Believe it or not, but that word still manages to make a large section of our society uncomfortable, if not repulsed. 

In the last couple of years, we have seen a lot of conversation around homosexuality, thanks to social media. People have put forth their opinions, both for and against the theme. But all said and done, we’ve at least come a long way from the time when people were completely oblivious to the fact that homosexuality actually existed.

As far as mainstream media is concerned, we have to credit Karan Johar for starting the conversation around alternate sexuality in a big way. 

From hinting at homosexuality to eventually projecting homosexual characters as leads, his films have certainly come a long way.

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Let’s begin with the passing mention of homosexuality in Kal Ho Naa Ho (2003). 

The movie comically put across the possibility of a homosexual relationship between Saif and Shah Rukh, all in the eyes of Kantaben. The woman would start shaking at the thought of her beloved Rohit Baba being gay, which would be followed by dramatically-hyper background music. 

I agree that this wasn’t the most progressive of scenes. But there is no denying that through this particular sequence, Johar hinted towards the existence of homosexuality in the world, even if it wasn’t for Saif or Shah Rukh. 


However, Kal Ho Naa Ho was never about the love affair between two men. 

It was only in 2008 that Dharma’s Dostana released and brought to the big screen a highly comical, stereotypical and dramatized version of homosexuality. 

In the film, two men pretend to be gay to get a flat on rent. Dostana must’ve been a commercial success but it got immense flak for showing gay men as effeminate, flamboyant and irrational. A particular song from the film has a constant chant of ‘Gay Hai’ in the background, in not the most encouraging tone ever. 

There are things far more problematic in this film and I agree to it.

But all said and done, we can’t ignore the fact that for the very first time, in a commercial Bollywood film, we see the mother (Kirron Kher) accept her son (Abhishek Bachchan) for being gay. 

Even though he has an act on, his mother is clueless about it. That was progressive!

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I understand that he cannot justify the comical interpretation of homosexuality in a two and a half hour long film, with just one scene. 

But we need to understand that through Dostana he managed to get people face-to-face with the existence of homosexuality, during a time when social media was nascent and alternate sexuality was far away from being an important theme of discussion.

From your 70-year-old grandfather to your 7-year-old nephew, everyone watched Dostana. Even though homosexuality was discussed in a comical manner, it was now being discussed at the dinner table, in the presence of your entire family. 


For an audience that was relatively more evolved, Dostana stood for all the wrong reasons. For the others, it stereotyped gay men heavily. 

And then came Johar’s 2012 commercial success, Student of the Year.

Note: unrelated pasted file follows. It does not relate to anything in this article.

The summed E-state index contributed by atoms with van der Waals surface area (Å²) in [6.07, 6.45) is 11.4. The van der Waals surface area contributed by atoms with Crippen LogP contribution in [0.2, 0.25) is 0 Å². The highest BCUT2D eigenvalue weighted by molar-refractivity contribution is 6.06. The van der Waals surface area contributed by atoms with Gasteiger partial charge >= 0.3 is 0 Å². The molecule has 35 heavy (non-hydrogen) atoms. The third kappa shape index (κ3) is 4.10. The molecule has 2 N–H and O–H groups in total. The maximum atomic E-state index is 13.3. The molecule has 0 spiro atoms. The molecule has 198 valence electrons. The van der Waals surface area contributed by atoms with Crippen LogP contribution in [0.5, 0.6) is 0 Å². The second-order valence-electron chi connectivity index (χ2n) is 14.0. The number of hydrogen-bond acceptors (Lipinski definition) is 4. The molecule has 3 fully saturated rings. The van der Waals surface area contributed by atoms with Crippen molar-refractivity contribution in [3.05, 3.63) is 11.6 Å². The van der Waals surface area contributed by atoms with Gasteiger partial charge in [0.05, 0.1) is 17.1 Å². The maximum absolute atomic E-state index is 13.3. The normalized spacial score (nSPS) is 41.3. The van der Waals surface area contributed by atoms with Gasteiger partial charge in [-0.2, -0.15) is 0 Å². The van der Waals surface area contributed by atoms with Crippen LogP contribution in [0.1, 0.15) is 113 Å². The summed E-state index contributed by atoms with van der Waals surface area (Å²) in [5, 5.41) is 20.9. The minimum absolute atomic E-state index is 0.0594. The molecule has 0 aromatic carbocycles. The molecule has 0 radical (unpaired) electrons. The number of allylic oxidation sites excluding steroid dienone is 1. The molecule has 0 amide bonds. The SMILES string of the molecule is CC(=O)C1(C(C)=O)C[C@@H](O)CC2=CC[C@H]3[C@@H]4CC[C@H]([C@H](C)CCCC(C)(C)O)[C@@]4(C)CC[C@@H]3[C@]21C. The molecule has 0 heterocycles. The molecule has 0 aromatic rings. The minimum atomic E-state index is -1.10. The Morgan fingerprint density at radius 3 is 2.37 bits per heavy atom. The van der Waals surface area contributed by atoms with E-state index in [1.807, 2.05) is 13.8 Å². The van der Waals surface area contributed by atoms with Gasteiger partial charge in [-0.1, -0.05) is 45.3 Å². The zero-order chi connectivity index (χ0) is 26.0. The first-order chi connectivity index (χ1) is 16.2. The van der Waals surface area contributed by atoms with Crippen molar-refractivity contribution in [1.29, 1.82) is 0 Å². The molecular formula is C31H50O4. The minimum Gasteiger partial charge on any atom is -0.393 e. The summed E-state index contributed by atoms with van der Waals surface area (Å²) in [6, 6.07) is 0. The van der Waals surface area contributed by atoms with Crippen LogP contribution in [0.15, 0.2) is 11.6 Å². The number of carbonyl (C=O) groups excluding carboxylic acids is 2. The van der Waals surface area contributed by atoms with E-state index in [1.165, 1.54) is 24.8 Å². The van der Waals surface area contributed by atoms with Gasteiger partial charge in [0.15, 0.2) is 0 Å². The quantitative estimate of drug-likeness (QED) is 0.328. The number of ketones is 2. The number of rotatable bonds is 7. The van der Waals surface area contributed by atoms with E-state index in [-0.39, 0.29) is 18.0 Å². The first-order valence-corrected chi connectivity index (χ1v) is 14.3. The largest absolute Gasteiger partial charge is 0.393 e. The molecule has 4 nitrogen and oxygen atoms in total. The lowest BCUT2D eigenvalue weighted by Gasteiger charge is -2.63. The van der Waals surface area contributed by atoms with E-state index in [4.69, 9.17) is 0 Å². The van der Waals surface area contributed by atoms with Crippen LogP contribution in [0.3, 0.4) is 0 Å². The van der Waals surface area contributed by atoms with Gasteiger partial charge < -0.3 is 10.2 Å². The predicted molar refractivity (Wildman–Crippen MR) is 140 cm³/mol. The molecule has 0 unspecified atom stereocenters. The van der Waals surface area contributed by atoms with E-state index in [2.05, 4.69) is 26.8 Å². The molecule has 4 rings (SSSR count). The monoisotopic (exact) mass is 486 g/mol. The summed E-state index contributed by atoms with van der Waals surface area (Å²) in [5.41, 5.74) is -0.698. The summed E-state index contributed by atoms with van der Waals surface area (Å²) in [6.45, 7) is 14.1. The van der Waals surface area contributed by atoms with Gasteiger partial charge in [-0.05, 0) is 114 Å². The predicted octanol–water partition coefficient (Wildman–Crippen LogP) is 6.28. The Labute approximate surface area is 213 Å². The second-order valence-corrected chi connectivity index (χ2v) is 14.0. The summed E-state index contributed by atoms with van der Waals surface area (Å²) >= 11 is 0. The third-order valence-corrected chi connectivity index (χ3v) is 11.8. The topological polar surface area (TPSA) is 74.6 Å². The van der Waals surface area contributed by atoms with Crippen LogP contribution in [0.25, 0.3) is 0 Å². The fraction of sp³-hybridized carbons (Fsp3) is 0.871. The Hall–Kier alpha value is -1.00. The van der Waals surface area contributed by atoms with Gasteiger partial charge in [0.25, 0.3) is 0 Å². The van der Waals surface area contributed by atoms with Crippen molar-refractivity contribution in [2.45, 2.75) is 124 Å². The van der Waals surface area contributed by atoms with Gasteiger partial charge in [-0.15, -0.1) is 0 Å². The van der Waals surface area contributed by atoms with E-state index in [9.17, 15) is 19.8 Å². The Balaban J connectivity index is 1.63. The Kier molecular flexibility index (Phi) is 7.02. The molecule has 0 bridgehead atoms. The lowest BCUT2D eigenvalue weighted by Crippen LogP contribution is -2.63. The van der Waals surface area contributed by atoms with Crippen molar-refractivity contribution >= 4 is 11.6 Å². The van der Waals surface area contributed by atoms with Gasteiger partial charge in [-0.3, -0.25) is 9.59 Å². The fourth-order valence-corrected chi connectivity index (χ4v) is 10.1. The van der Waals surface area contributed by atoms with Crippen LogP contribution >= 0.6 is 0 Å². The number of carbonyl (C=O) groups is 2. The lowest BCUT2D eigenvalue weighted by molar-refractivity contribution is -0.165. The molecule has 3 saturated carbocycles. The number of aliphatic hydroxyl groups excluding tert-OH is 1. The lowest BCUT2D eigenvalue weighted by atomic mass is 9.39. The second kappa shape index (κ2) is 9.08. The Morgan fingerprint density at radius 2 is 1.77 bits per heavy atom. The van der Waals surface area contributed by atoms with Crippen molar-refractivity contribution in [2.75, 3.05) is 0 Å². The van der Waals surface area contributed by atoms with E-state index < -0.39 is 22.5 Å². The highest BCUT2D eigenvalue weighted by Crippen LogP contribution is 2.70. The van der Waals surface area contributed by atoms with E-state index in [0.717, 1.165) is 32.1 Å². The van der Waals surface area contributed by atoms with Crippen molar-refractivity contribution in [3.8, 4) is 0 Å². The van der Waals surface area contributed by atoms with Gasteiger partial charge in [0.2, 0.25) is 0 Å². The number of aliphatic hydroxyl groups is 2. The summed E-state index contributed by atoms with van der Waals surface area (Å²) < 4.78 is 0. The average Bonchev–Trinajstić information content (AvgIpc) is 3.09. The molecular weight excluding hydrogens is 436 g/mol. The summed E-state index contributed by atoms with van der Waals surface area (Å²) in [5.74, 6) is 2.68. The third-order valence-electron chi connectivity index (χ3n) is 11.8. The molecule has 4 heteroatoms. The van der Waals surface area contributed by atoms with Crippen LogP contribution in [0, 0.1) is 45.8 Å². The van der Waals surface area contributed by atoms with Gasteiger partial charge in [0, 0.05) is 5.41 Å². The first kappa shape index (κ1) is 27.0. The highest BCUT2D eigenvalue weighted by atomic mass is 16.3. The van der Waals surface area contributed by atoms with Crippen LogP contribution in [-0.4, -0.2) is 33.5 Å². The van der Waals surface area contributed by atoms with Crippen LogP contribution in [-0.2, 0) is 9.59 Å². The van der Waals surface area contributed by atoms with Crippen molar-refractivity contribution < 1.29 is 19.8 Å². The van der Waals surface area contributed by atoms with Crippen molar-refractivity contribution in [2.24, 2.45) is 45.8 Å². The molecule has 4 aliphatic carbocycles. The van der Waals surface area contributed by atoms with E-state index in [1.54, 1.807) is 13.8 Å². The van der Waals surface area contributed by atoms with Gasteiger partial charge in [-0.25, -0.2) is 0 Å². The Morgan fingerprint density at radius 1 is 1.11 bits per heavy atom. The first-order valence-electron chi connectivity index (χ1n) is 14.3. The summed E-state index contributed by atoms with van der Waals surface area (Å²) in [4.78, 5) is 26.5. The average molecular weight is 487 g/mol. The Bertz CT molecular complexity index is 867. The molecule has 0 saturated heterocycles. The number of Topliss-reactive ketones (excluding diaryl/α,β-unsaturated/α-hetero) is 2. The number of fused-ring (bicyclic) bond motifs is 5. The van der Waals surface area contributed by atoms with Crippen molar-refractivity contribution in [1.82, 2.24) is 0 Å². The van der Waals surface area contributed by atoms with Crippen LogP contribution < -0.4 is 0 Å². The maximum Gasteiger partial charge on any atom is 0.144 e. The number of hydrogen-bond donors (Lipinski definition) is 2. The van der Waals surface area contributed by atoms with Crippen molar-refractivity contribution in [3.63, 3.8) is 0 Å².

This film showed Rishi Kapoor as a school principal who would drool at the very sight of Ronit Roy, the sports coach. As a character, the principal was flamboyant, loud and loved to wear colourful blazers, which perfectly fell into the stereotype that Dostana created. 

But, this was not the ripped-bodied, typical gay poster-boy. This was a middle-aged homosexual man. 

Now, your 70-year-old grandfather and 7-year-old nephew both knew that this was a possibility too.

We had had enough of the stereotypical portrayal of homosexuality. The flaws were clearly overpowering the hints of progress, which was only obvious since his films were 90% stereotype and 10% sense. 

And then he made Ajeeb Dastaan Hai Yeh, one of the four segments in Bombay talkies

This was the story of an openly gay man (Saqib Salim) who finds that his boss (Rani Mukherji) is married to a closeted man (Randeep Hooda). The short-film shows the two men without any homosexual stereotypes, deeply caught up in the orthodox fabric of our society. 

Unlike other Karan Johar films, there is no happy-ending but there is a sensitive depiction of homosexuality. The content is mature and the message is put across.


However, being a short film, this did not attract the regular commercial audience. 

But then, Kapoor & Sons did.

Cinema-goers went to watch this film thinking it’d be just another family drama. But instead, the movie put across a story of the perfect son coming out to his parents as gay. The ‘taboo’ was now being addressed head-on. The mother’s vision tinted with unconditional love towards her son was now being hazed by the stigma around homosexuality. 

But eventually, the haze faded in the face of love.

Johar’s film finally brought homosexuality into mainstream cinema and started a healthy conversation around it for the very first time.

From 2003 to 2016, it took Johar 13 years to address homosexuality with a sensitive approach. 

When you stepped into school, you were first taught alphabets, then words and then sentences. Going by the same logic, if he were to make a Kapoor & Sons back in 2003, the audience wouldn’t have comprehended it because back then, there was no trace of the word ‘gay’ in their vocabulary.

He made us comfortable with the idea of homosexuality, with a laugh or two and then, delicately re-introduced it with the element of reality.

I can’t justify the stereotypes in his films, yes, but I can definitely see the pattern of evolution in his films. 

Hope you can see that too!